I spend nearly the entirety of the next day learning Turkish. It takes two hours to find a paper store, what with the language barrier and the oddity of the request. Every person I solicit assistance from surprises me with hospitality and a determination to find me someone who can help, if they can’t themselves. After the chaos of the previous day I spend the afternoon (8.31.10) in relative stillness, hiding from the heat and noise by drawing the interior of architect Sinan’s masterpiece: the Selimiye mosque. I start right after the midday prayer and finish after people file out from the afternoon prayer – and the many friendly passersby teach me the word and motion for “excellent” and “beautiful,” striking up conversations with me despite my constant “Pardon, anlamadım”s. It feels nice to be appreciated for my art, even if it’s not singing or monetary. I feel worth something again.
As I move to set up a pitch on the street I ask a policeman for the rules and he kindly suggests I start after eight. With some time to kill and having inquired the night before about the city’s iftar, I drop off my things and head back to the gardens before Selimiye Cami. And it’s crazy.
I arrive to a ginormous, seething crowd funnelling into the tented iftar space. Women and men in different lines. Two men introduce themselves to me and provide good company in the funnel: Amit and Arcan. After about ten minutes a huge altercation starts when people at the front of both lines protest some hold-up or some going on, calling the police over. After a moment a very unkempt man clutching large bags of trays or something runs out, chased by the police, with the scared look of a trapped mouse. He becomes aggressive or something (I’m unsure) and the police start shouting, one pulling out his gun. At this point I’m kind of terrified. They chase the man down the hill, warding him away with pepper spray while people from both lines run off to watch, highly entertained.
After this incident, perhaps due to the fear evident on my face, I’m helped through the line, ushered through by everyone – old men and young, well kept and not smiling as they make way for me and insisted I pass to the front. Arcan joins me at the table not long after.
I eat rather crazily, inhaling one tray of excellent food before an amused worker gives me another, which I devour with equal abandon. Arcan finishes quicker and sits watching and smiling at me – but this gets the attention of the workers, who usher him out of the tent. This confuses me and I start wandering about, asking for an explanation… which I can’t understand. After about half an hour I comprehend that they think he wants to go back to my hotel with me and that he’s a bad man. Either way, he’s departed and I head to the hotel, a bit scared and looking back to see if I’m followed, but also sad for him because I still believe he’s innocent of these accusations.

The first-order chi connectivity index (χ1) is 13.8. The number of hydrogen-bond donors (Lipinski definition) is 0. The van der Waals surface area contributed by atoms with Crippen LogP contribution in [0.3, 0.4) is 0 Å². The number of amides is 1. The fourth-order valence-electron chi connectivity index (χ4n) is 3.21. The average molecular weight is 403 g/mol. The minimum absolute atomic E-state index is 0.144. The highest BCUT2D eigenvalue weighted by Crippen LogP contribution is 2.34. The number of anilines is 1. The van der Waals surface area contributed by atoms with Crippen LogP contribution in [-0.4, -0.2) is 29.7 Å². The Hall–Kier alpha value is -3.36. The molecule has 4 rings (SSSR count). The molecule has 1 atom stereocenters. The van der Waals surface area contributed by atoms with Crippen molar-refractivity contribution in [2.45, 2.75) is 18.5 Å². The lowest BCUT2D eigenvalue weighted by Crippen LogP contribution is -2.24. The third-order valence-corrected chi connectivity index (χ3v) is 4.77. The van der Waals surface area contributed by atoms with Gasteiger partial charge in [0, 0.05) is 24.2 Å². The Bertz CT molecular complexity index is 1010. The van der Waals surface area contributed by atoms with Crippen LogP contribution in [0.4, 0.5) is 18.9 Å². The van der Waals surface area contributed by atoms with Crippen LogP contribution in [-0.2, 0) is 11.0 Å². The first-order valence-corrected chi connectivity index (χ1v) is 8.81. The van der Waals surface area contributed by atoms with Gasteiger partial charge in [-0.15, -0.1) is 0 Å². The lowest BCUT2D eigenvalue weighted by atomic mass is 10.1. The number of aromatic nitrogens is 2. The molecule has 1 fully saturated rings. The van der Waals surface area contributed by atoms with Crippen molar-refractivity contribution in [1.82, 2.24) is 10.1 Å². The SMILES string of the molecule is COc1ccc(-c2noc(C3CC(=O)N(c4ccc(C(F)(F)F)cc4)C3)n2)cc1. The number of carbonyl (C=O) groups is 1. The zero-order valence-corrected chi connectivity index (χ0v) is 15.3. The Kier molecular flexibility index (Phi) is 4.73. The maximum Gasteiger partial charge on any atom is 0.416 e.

Yea, that’s a shadow in the sky.
I set up on the main pedestrian street, Salaçlar Caddesi, about half way down where it narrowed. Two boys curious about my guitar prompted me to start and pointed randomly at my repertoire list to select Cinder and Smoke. They tired of it after the first verse and I played what I wanted to afterwards. The pitch felt magical. Light pedestrian traffic illuminated by festive ornaments. The shop owner across the way emerged to tip me, and every last passerby left me at least a smile or a thumbs up. A group of boys cluster by the benches and trash can and they tip me and offer the sympathy of eyes after my only negative interaction: a moped rider who tries to graze me as he speeds down. They abuse him hotly for me. By the end of my forty five minute first pitch I’ve gathered an audience and two young street vendors, who stand quietly nearby with their baubles.
I have no power in my voice – perhaps the inadequate nutrition or the exhaustion – but I don’t need it. For my second pitch, also, I sing at a moderate volume, all my favourite songs and not the popular ones and people listen. They slow or stop or sit and to my delight I get the strongest tips for my own songs. It grows windy and my case lies barely open before me, propped up on my water bottle but this doesn’t deters my tippers at all, who take the time to slot their coins into the crack and use the closeness to smile at me. One Moroccan traveller chats with me in French and I sing him Liberta. At the very end a cotton candy vendor insists I take one of his sweets as a tip, and as I leave my benched audience offers me compliments or that close-fingered gesture for excellence. I’m freezing but I feel warm and loved this night.
Earnings: 24,60 TRY + €4, 1.6 hours
Song of the Day: Purple Dress – Terrence Ho
2 thoughts on “Edirne-ly missing America, Day 1”
Congratulations! I'm so glad to hear that your travels in Edirne have been so rewarding, and you've really been able to immerse yourself in the languages.Take care of yourself! Can't wait to see you again!